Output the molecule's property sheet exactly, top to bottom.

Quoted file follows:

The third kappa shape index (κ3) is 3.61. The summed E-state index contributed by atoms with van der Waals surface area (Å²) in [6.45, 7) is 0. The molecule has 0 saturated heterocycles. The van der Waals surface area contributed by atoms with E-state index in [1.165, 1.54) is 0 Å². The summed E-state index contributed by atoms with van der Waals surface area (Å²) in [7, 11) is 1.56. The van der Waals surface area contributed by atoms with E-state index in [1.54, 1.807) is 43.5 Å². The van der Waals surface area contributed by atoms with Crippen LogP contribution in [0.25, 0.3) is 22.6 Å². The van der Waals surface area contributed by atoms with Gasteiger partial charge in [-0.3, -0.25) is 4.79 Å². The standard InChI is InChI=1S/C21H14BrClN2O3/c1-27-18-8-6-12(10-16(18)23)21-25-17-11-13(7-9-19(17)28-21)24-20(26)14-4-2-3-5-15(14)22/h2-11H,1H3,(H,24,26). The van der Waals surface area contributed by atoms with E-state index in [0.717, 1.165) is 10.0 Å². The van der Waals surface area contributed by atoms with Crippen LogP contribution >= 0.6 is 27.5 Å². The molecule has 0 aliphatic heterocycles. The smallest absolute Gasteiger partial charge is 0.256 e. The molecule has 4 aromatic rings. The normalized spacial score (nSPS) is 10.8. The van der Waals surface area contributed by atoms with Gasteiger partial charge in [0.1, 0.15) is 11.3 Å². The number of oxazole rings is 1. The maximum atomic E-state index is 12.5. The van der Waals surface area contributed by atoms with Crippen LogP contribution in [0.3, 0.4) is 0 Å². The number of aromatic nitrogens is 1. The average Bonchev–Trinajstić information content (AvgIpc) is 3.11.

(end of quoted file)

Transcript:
The third kappa shape index (κ3) is 3.61. The summed E-state index contributed by atoms with van der Waals surface area (Å²) in [6.45, 7) is 0. The molecule has 0 saturated heterocycles. The van der Waals surface area contributed by atoms with E-state index in [1.165, 1.54) is 0 Å². The summed E-state index contributed by atoms with van der Waals surface area (Å²) in [7, 11) is 1.56. The van der Waals surface area contributed by atoms with E-state index in [1.54, 1.807) is 43.5 Å². The van der Waals surface area contributed by atoms with Crippen LogP contribution in [0.25, 0.3) is 22.6 Å². The van der Waals surface area contributed by atoms with Gasteiger partial charge in [-0.3, -0.25) is 4.79 Å². The standard InChI is InChI=1S/C21H14BrClN2O3/c1-27-18-8-6-12(10-16(18)23)21-25-17-11-13(7-9-19(17)28-21)24-20(26)14-4-2-3-5-15(14)22/h2-11H,1H3,(H,24,26). The van der Waals surface area contributed by atoms with E-state index in [0.717, 1.165) is 10.0 Å². The van der Waals surface area contributed by atoms with Crippen LogP contribution >= 0.6 is 27.5 Å². The molecule has 0 aliphatic heterocycles. The smallest absolute Gasteiger partial charge is 0.256 e. The molecule has 4 aromatic rings. The normalized spacial score (nSPS) is 10.8. The van der Waals surface area contributed by atoms with Gasteiger partial charge in [0.1, 0.15) is 11.3 Å². The number of oxazole rings is 1. The maximum atomic E-state index is 12.5. The van der Waals surface area contributed by atoms with Crippen LogP contribution in [0.3, 0.4) is 0 Å². The number of aromatic nitrogens is 1. The average Bonchev–Trinajstić information content (AvgIpc) is 3.11.